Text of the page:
The video release offers all the theatrical visuals of the tour. The “Powerslave” album was based on ancient Egypt and likewise the stage was Egyptified to the max with sarcophagi, hieroglyphs and a mummified Eddie embellished with ridiculous amounts of pyrotechnics. The tour was a smashing success and this release whether it be audio or video is the perfect testimony to the genius that went into every single detail. The sound and mixing is perfect as well as Martin Birch found the perfect balance of every cast member and delivered one of the most satisfying production jobs for a live release that i have ever heard. In the visual department Jim Yukich perfectly captured two nights in Long Beach showing a great band doing great things at the peak of their game. Another piece of perfection with this one is the brilliant cover art of Derek Riggs surpassing previous album themes of Eddie as the mascot by incorporating those themes of previous albums covers and then putting it all on steroids. The spread of the album is breathtaking in content and color with the boldness of the yellows and blues. Every aspect of talent on board with this release guarantees to wake the dead. I cannot find one negative thing to say about it. It is true that Bruce doesn’t hit every note exactly as on the studio version every single time but when he doesn’t he offers interesting new ways of interpreting the classics. This is simply one of the most perfect live releases i have ever encountered and even MAIDEN themselves haven’t even come close to achieving similar results. Masterpiece.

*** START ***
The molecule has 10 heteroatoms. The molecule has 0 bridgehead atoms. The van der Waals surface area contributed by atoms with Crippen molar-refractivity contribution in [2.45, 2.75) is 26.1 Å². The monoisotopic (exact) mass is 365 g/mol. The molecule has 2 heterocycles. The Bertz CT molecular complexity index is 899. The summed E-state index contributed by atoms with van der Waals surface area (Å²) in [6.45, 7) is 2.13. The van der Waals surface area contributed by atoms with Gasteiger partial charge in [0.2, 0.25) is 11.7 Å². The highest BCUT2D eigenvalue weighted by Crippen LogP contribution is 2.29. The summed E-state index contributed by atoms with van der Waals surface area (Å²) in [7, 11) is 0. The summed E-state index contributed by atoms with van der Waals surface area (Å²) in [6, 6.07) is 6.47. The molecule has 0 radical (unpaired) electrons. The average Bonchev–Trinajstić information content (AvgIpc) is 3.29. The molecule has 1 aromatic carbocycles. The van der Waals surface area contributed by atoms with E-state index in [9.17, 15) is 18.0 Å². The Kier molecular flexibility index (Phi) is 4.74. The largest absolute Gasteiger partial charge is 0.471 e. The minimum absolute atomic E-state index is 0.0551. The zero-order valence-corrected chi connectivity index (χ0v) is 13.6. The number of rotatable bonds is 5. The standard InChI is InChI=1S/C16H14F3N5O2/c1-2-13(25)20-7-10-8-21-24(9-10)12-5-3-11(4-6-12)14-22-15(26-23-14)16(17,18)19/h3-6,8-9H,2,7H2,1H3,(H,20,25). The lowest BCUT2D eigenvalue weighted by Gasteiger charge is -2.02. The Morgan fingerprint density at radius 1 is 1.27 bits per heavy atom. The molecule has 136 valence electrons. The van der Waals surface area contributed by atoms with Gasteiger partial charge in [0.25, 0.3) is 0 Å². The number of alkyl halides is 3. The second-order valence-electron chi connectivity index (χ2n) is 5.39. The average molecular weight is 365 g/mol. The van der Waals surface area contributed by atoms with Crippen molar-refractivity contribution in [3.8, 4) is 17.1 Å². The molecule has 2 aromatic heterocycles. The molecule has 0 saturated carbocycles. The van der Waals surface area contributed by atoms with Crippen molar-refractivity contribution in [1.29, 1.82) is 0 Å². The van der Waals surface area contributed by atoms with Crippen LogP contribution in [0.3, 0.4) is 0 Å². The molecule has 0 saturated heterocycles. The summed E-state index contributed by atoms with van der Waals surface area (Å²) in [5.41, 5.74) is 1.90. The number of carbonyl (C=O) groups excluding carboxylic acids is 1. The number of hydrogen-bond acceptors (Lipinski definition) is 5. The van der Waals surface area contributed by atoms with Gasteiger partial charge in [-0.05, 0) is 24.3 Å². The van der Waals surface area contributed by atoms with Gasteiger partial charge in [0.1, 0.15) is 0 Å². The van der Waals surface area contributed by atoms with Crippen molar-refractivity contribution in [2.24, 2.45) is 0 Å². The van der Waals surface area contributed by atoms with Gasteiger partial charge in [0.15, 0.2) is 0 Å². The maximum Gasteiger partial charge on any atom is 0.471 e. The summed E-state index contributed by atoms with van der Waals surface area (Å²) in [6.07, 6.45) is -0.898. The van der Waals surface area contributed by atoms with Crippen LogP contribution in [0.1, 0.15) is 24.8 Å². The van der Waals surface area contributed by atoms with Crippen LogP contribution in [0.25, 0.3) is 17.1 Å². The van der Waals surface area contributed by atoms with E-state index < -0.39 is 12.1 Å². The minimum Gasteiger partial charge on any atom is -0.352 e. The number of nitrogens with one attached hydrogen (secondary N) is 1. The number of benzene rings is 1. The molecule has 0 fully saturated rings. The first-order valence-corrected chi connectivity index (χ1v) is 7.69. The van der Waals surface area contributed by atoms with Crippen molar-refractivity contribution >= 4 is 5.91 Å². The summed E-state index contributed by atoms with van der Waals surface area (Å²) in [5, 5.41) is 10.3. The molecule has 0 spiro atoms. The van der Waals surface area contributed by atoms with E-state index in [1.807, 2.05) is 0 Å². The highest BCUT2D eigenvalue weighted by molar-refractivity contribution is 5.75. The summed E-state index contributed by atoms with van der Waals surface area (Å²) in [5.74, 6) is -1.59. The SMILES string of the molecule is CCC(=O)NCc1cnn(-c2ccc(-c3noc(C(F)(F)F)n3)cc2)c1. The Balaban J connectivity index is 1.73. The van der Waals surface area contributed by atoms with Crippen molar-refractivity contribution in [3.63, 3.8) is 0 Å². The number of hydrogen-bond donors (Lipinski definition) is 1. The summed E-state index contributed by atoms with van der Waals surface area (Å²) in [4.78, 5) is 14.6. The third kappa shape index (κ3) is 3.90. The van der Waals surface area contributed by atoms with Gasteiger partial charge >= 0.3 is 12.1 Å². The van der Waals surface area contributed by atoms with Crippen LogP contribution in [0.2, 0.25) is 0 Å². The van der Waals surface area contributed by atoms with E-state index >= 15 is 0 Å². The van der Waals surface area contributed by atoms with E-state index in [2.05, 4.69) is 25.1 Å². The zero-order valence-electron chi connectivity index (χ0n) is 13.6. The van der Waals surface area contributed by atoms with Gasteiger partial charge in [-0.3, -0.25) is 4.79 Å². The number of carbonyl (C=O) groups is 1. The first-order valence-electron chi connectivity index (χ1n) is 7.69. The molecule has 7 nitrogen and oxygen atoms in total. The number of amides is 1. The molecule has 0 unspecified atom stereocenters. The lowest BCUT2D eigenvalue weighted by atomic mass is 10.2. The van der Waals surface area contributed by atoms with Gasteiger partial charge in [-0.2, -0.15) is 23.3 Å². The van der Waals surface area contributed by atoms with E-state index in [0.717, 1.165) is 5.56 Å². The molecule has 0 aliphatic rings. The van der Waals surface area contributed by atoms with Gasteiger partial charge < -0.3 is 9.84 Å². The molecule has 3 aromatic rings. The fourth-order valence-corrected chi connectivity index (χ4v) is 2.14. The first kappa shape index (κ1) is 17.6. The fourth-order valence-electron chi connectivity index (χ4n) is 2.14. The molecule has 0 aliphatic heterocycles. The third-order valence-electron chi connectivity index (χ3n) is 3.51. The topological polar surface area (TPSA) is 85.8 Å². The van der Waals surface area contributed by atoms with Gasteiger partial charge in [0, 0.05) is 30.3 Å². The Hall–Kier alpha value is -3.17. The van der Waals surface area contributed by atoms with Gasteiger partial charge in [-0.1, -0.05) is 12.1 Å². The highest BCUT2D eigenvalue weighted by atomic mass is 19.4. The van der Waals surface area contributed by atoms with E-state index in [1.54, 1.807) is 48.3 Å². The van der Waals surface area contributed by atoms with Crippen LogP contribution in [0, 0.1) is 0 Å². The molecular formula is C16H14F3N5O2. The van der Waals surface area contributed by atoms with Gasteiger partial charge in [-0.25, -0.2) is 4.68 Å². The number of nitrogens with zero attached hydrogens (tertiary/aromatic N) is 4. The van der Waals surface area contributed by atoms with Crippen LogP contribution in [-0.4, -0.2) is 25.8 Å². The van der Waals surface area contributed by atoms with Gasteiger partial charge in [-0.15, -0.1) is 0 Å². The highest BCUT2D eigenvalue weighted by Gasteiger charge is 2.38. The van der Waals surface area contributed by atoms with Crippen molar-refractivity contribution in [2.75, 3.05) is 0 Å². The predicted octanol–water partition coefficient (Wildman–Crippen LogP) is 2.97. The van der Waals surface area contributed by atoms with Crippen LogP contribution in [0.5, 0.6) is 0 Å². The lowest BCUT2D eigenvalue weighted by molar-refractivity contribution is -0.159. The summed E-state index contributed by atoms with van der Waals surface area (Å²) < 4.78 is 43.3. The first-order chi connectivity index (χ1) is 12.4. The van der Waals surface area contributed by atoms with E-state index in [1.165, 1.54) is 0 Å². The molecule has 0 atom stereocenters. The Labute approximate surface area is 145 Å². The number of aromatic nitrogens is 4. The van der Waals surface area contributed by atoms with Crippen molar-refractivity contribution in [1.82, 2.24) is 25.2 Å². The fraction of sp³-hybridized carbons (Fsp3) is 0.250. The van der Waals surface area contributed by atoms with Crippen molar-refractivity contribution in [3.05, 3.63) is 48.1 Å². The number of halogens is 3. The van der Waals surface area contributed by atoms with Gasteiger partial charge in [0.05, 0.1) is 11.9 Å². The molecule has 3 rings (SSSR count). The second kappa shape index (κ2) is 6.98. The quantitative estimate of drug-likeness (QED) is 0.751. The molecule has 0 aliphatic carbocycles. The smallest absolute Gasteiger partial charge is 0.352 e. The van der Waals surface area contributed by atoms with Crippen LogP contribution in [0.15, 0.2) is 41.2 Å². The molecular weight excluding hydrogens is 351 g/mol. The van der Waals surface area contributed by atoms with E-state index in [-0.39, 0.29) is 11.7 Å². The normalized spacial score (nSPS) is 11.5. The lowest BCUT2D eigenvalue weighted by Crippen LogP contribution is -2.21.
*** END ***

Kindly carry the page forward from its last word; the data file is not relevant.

OZZY OSBOURNE God Bless Ozzy Osbourne

Movie · 2011 · Traditional heavy metal
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progshine
It is an interesting documentary that tries to focus on his personal life. But it stays in the middle of the road in the end.

You have this big and interesting chunk talking about Sabbath then when it comes to his solo career they talk about 2 albums and... that's it.

Look, if you're doing a documentary or you focus on the music or in the person, every documentary that tries to do both end up staying in the middle of the fail road.

This is interesting, it gives you an idea how Ozzy was really in bad shape for so many years and how he turned things around, but it's far away from being a great and complete documentary.

BLACK LABEL SOCIETY The European Invasion: Doom Troopin' Live